Inspector Morse (1987–2000)
11 user 1 critic

Masonic Mysteries 

Morse finds himself framed for murder by an unknown mastermind and suspended as Lewis is seconded to DCI Bottomley, who is in charge of the case.


Danny Boyle


Colin Dexter (characters), Julian Mitchell




Episode cast overview, first billed only:
John Thaw ... Chief Inspector Morse
Kevin Whately ... Detective Sergeant Lewis
Madelaine Newton Madelaine Newton ... Beryl Newsome
Ian McDiarmid ... Hugo De Vries
Celestine Randall ... Sandra Machin
Roland Oliver Roland Oliver ... Conductor
John Arthur ... Hall Porter
James Grout ... Chief Superintendent Strange
Richard Kane Richard Kane ... Chief Inspector Bottomley
Steven Elliot Steven Elliot ... Officious Constable (as Steven Elliott)
Richard Huw Richard Huw ... Detective Constable Dearden
Iain Cuthbertson ... Desmond McNutt
Mark Strong ... PC Mike Butterworth
Diane Fletcher Diane Fletcher ... Marion Brooke
Ken Drury ... Norman


Morse finds himself the subject of a murder investigation when his friend, Beryl Newsome, is murdered at a rehearsal of the Magic Flute and he foolishly touches the murder weapon. Morse is suspended and DCI Bottomley, with DS Lewis assisting him, is put in charge of the case. Morse feels that he was set-up and looks to his past to see who, among the many criminals he arrested, might now be setting about seeking revenge. When someone scratches masonic symbols all over his car and he is reported for erratic driving, Morse wonders if Masons may somehow be involved. When a large number of his personal items are found in Beryl's apartment, Morse is placed under arrest. Written by garykmcd

Plot Summary | Add Synopsis


Crime | Drama | Mystery







Release Date:

24 January 1990 (UK) See more »

Company Credits

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Technical Specs





Aspect Ratio:

1.37 : 1
See full technical specs »

Did You Know?


Morse is said to be a customer of the Wessex bank - the same (fictitious) bank featured, as the scene of an audacious robbery, in the "Endeavour" episode "Coda", set over twenty years earlier. See more »


Piers Ibbotson is billed in the credits as "Piers Gidden" (the same surname as the cast member below him). See more »


Chief Inspector Morse: [to Lewis] It's quite interesting beiong the hunted for once instead of the hunter. You should try it. Gives you insight into the criminal mind.
See more »


References The Man Who Knew Too Much (1956) See more »


The Magic Flute
Composed by Wolfgang Amadeus Mozart (1791)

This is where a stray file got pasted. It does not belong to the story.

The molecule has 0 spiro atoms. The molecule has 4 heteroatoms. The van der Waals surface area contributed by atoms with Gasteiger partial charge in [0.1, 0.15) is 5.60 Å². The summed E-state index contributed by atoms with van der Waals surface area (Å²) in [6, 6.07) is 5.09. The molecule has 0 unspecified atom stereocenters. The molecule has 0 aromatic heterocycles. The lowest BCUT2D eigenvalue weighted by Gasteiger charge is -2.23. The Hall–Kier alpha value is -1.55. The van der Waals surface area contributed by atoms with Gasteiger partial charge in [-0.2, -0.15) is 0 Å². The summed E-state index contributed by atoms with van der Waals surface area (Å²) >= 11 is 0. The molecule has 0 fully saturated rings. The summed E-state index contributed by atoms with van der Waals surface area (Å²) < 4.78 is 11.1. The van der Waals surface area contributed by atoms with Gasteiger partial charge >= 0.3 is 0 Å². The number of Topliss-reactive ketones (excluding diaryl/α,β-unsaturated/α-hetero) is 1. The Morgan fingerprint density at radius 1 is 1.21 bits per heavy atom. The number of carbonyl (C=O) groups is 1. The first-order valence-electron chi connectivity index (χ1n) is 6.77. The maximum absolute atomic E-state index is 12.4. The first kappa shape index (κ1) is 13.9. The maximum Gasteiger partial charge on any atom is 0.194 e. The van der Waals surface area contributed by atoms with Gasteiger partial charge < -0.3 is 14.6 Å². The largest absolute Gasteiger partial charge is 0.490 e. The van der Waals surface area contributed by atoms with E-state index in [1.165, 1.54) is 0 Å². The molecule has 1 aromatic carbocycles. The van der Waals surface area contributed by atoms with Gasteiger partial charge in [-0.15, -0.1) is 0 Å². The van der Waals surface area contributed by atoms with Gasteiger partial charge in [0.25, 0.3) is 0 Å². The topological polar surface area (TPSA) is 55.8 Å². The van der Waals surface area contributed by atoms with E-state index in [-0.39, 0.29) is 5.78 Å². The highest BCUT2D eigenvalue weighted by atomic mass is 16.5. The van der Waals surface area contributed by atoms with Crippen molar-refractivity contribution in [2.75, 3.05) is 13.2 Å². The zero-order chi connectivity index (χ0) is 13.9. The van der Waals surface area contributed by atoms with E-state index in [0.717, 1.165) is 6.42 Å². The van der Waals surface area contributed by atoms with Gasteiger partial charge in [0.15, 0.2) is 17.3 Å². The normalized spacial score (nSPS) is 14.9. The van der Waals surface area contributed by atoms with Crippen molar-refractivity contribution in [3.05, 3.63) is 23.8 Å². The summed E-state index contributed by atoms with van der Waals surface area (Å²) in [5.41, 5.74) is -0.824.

Sung my choir and heard on several recordings including one conducted by Arturo Toscanini
See more »

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User Reviews

Morse Meets his Moriarty
29 November 2015 | by CoastalCruiserSee all my reviews

It's pointless to write a review for the Inspector Morse series. Any review that, for example, chastises the Masonic Mysteries episode is heavily voted down. Apparently most folks who visit the reviews have already drunk the IM koolaid and don't take kindly to people pointing out the flaws in the episode (for me it was at the end when Lewis hears a gunshot but simply continues knocking on the front door to gain entrance. That's what I call real backup). I have not partaken of the IM Koolaid but I'm running through -and mostly enjoying- the entire series, after first discovering Inspector Lewis last year. Boy oh boy, Lewis sure put the razor in his voice after getting elected Inspector. By the way, parenthetically, is there going to be an Inspector *Hathaway* series? Sure hope so! That character cracks me up.

Anyway, regarding this episode, MM, I loved that they placed great bad guy Ian McDiarmid in the role of the antagonist. When this episode was shot Ian had turned in his two performances in the second and third Star Wars films (chronologically). He of course was buried under so much makeup in the mid-trilogy as to be unrecognizable. But I wonder if he was cast here based upon his SW performance. I'll bet a lot of folks didn't know he was in the first SW installment because even the voice under the made up face was different than here. However, Ian uses the exact same evil voice from MM later on in the third trilogy.

The other thing that struck me was that this episode was it was an analog for Sherlock Holmes' Professor Moriarty. The brilliant detectives each get out-clevered by one who is more brilliant (which always raises the question of whether evil is more powerful than good). So for me MM was quite the MMM as well.

By the way, speaking of evil, and speaking of Star Wars, what does George Lucas have to say about whether evil is more powerful than good?? Hard to say because George's commentary track, laid down for all six films, records him first noting that the dark side is NOT more powerful, but later a subsequent film has him stating it is. Alas, we are left to draw our own conclusions about the power of evil.

Although Morse actually does give us a clue... in this episode he suggests that evil may not even exist, but that evil acts do occur... Somewhat comforting, eh? Cheers

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